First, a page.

Water activity is another biggie. I'm not sure how to explain it except to say that all living systems require water to efficiently carry out life processes. Water activity is a measure of the availability of water, or hydration/dehydration. It's influenced not only by the amount of water in the surrounding environment, but also by solute concentration (namely sugar and/or salt), because solutes in the environment draw water out of the cells. Put another way, water moves toward the area of higher concentration of solutes. To counter dehydration, cells must pull compatible solutes into the cell so that water will move the other way. This is another active process requiring energy. And, the more energy that must be spent to hydrate the cell, the less energy it has to reproduce itself.

The amount of energy available for division depends not only on how much is created through carbohydrate metabolism, but also on how much must be spent on homeostasis. The farther from ideal the various conditions are---temp, hydration, pH, salinity, etc.---the less efficient a cell becomes. Stack up enough factors that are less than ideal for the cell, and it must spend more and more of its available energy on survival. So, CO2 is an indicator of carbohydrate metabolism and energy generation in yeast (lactic acid for LAB), but it's not necessarily an accurate indicator of population growth.


The second paragraph I'm not sure if I understand the question. You are keeping a mother starter unrefreshed for months at a time, and drawing on that to make your working starter for bake days? If it is unrefreshed, it is likely to go deeper and deeper into dormancy, and take longer and longer to wake up over time. I can't speak to the population numbers, bacause I've never heard of a study that's been done to measure that under the conditions you're describing. But I guess I can say this: A starter will likely remain stable (be that good or bad) as long as it is maintained it stably---do the same thing on the same schedule---once an equilibrium has been reached.


In the most current literature that I have read, Lactobacillus sanfranciscensis is considered to be the most common LAB found in type I starters---those maintained by continuous refreshment at room temperature (like they are in bakeries). I think it takes a couple weeks at room temp after getting a new starter up and running, before Lb. sanfran. gets going, so I'm doubtful that it would be in one that is refrigerated right away. There was a paper done about population dynamics in starters under different sets of conditions. Unfortunately it didn't include any starters kept below warm room temperature, so I can't say with any certainty that L.s. persists in refrigerated starters. But I imagine it would have a better chance in starters that are refreshed regularly and allowed to spend a refreshment cycle or two out of the refrigerator each time.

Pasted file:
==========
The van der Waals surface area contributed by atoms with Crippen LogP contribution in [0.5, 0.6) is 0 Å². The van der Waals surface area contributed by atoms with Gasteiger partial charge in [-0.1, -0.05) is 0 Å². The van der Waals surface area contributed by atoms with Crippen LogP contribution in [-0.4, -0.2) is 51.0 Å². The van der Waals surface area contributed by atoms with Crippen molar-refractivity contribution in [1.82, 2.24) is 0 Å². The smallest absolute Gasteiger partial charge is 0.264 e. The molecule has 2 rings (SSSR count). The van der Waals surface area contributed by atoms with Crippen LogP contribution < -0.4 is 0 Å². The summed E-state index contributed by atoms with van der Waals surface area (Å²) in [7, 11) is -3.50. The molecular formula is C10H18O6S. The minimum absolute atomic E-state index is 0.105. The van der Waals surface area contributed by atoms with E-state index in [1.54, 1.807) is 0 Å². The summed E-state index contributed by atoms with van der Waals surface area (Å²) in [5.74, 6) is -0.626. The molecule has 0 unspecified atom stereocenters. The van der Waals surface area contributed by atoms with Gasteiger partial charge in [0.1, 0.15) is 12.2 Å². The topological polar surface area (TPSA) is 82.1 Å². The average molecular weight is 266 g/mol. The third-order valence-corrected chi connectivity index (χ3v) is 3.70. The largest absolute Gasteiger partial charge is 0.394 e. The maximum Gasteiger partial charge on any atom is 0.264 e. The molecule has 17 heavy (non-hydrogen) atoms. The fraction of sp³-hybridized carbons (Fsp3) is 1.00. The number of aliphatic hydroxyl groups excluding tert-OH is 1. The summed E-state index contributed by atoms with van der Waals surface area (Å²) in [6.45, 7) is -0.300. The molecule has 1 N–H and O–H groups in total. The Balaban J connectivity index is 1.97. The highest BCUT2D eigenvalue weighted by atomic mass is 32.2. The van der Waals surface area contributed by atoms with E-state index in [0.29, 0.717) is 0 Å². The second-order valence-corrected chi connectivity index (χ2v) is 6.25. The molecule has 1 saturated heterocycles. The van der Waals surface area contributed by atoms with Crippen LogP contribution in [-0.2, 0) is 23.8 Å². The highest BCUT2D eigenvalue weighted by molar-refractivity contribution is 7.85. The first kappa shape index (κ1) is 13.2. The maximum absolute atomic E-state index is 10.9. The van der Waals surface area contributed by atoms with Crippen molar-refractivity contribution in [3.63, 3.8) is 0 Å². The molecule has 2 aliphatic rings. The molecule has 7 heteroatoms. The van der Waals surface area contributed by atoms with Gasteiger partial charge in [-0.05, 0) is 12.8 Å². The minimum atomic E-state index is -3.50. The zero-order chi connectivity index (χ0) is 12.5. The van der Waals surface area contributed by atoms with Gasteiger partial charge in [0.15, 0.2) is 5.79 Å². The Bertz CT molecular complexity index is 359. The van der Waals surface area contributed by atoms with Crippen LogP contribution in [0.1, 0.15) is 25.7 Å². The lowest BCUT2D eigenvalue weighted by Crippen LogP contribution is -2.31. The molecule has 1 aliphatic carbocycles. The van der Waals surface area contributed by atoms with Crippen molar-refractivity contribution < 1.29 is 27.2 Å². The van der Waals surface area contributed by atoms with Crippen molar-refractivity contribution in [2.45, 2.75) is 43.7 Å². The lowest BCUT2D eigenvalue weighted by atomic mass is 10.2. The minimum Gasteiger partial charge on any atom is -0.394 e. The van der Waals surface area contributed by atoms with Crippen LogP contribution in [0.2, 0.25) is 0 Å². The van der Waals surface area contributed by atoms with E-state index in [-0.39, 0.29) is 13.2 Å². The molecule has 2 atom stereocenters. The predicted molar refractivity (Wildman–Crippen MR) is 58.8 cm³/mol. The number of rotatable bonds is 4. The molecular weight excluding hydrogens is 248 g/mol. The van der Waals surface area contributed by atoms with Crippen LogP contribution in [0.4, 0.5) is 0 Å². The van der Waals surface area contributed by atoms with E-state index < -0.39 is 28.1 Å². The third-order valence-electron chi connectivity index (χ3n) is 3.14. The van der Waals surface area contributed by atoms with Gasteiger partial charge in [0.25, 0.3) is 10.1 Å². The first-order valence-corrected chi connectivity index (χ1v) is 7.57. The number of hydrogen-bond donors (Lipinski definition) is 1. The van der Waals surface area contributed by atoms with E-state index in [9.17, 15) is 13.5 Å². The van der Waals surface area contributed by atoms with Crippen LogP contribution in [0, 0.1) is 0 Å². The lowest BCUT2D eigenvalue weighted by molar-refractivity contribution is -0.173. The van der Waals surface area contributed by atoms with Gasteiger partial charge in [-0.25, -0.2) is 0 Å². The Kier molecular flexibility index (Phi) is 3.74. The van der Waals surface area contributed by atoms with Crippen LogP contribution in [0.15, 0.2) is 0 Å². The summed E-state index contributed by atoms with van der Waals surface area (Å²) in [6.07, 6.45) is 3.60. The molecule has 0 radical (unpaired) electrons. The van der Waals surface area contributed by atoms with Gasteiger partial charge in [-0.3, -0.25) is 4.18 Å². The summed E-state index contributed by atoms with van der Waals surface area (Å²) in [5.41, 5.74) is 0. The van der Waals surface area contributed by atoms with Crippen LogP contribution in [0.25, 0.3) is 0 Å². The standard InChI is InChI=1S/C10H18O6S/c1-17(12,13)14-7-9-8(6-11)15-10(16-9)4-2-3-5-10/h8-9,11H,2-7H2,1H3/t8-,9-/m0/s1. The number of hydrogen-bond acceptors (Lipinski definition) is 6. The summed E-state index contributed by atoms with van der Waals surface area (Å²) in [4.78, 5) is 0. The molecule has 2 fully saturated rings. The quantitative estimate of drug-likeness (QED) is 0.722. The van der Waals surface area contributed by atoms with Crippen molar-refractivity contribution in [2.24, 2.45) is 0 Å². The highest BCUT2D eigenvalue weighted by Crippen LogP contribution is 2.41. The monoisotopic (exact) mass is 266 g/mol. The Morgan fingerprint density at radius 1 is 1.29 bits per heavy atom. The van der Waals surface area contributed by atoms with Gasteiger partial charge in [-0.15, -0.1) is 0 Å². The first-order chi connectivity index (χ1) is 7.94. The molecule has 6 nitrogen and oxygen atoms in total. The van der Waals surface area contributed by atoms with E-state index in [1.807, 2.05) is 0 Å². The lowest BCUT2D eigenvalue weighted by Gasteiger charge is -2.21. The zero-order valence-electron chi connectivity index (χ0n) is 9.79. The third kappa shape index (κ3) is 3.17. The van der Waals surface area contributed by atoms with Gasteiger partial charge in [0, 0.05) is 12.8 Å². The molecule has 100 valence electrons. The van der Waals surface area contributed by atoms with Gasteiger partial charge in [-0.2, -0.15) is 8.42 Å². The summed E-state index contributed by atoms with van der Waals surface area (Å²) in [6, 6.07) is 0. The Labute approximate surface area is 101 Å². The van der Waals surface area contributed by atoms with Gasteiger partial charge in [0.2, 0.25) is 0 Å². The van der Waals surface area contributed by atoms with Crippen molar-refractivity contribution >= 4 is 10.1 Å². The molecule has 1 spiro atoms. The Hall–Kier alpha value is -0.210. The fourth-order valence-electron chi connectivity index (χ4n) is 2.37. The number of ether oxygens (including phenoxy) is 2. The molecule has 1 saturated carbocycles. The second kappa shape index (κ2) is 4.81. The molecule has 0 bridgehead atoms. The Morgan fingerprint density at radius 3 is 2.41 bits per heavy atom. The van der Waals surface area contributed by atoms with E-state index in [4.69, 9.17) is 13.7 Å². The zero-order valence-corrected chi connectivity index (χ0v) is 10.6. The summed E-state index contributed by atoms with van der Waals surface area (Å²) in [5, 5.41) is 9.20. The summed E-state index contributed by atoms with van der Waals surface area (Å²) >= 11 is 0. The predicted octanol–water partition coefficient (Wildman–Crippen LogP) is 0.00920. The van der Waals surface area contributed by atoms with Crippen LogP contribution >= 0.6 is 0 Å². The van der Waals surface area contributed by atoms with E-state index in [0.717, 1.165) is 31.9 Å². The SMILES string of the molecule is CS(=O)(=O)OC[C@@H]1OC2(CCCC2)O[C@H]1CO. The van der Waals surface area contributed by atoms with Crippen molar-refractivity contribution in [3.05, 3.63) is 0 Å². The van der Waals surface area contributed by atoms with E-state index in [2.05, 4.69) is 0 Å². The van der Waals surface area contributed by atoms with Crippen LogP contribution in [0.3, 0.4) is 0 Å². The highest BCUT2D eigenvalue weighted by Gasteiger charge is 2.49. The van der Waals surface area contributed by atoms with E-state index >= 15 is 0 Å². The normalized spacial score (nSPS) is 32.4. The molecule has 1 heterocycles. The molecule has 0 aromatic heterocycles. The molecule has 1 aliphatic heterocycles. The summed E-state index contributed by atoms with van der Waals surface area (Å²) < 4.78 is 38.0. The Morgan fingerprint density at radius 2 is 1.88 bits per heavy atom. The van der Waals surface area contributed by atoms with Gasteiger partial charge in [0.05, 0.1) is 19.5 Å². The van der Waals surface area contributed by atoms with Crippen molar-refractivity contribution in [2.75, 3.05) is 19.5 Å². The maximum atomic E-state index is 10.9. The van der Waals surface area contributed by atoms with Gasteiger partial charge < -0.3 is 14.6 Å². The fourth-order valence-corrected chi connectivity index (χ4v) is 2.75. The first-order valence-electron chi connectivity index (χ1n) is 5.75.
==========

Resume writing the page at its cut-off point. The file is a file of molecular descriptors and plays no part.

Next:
Hopefully I answered your question :-)

proth5's picture
proth5

A while back bwraith and I were speculating on what's happening inside my levain (about which I have no complaints, but also which most "sourdough experts" tell me should be dead).  He brought up the possibility that since I keep a relatively large amount of levain in fairly cool conditions (50-65F) and refresh it at a relatively low ratio (I do it by eye and it's probably 1:1:1) that I might be encouraging l. pontis which tends to appear in  in commercial cultures maintained in this way.  Do you have any insights on the differing strains of lactobacilli and why they appear?


We speculated that if I changed my feeding routine to something like 1:5:5, I would begin to see a change.  However after several months of this new routine - nothing seemed to be different.  No pH changes, no growth rate changes (that was really wierd, I thought), nothing. Here is an example where I drastically changed a feeding schedule, but the starter seems to be so stable (The original was started about 5 years ago) that nothing will move it.  Do you have any insights there?


So many questions. Thanks for what you have contributed so far!


Pat


 

Debra Wink's picture
Debra Wink

Pat, this is such a good question, because it points back to the common misconception that starters kept cool will get very sour. The belief is based on the notion that heterofermenters---the ones that produce acetic acid---like it cool and grow faster at lower temperatures. But as I said earlier, they do not. It's just the opposite in fact. And I think this is a really important thing to understand. Even though at cool temperatures, they produce more acetic acid in proportion to lactic and ethanol, they are producing the acids at a slower rate, and they are growing and multiplying slower as well.